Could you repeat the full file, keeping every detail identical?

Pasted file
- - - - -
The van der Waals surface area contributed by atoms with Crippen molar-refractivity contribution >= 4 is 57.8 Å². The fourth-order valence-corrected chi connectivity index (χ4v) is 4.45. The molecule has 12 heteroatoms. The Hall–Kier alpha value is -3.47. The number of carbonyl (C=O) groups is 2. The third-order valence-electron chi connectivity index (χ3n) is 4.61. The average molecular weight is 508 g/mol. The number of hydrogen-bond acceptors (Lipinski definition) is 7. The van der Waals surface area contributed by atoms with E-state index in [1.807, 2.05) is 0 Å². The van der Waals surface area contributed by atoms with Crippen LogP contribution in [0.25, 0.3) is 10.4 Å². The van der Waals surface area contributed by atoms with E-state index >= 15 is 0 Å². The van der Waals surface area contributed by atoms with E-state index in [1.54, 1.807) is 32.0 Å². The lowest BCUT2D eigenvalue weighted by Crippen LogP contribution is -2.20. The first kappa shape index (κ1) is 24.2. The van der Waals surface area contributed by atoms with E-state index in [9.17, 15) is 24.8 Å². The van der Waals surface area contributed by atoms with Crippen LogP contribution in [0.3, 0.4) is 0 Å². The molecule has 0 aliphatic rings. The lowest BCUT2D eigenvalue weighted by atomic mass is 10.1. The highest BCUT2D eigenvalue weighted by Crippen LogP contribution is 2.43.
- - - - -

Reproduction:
The van der Waals surface area contributed by atoms with Crippen molar-refractivity contribution >= 4 is 57.8 Å². The fourth-order valence-corrected chi connectivity index (χ4v) is 4.45. The molecule has 12 heteroatoms. The Hall–Kier alpha value is -3.47. The number of carbonyl (C=O) groups is 2. The third-order valence-electron chi connectivity index (χ3n) is 4.61. The average molecular weight is 508 g/mol. The number of hydrogen-bond acceptors (Lipinski definition) is 7. The van der Waals surface area contributed by atoms with E-state index in [1.807, 2.05) is 0 Å². The van der Waals surface area contributed by atoms with Crippen LogP contribution in [0.25, 0.3) is 10.4 Å². The van der Waals surface area contributed by atoms with E-state index >= 15 is 0 Å². The van der Waals surface area contributed by atoms with E-state index in [1.54, 1.807) is 32.0 Å². The lowest BCUT2D eigenvalue weighted by Crippen LogP contribution is -2.20. The first kappa shape index (κ1) is 24.2. The van der Waals surface area contributed by atoms with E-state index in [9.17, 15) is 24.8 Å². The van der Waals surface area contributed by atoms with Crippen LogP contribution in [0.3, 0.4) is 0 Å². The molecule has 0 aliphatic rings. The lowest BCUT2D eigenvalue weighted by atomic mass is 10.1. The highest BCUT2D eigenvalue weighted by Crippen LogP contribution is 2.43.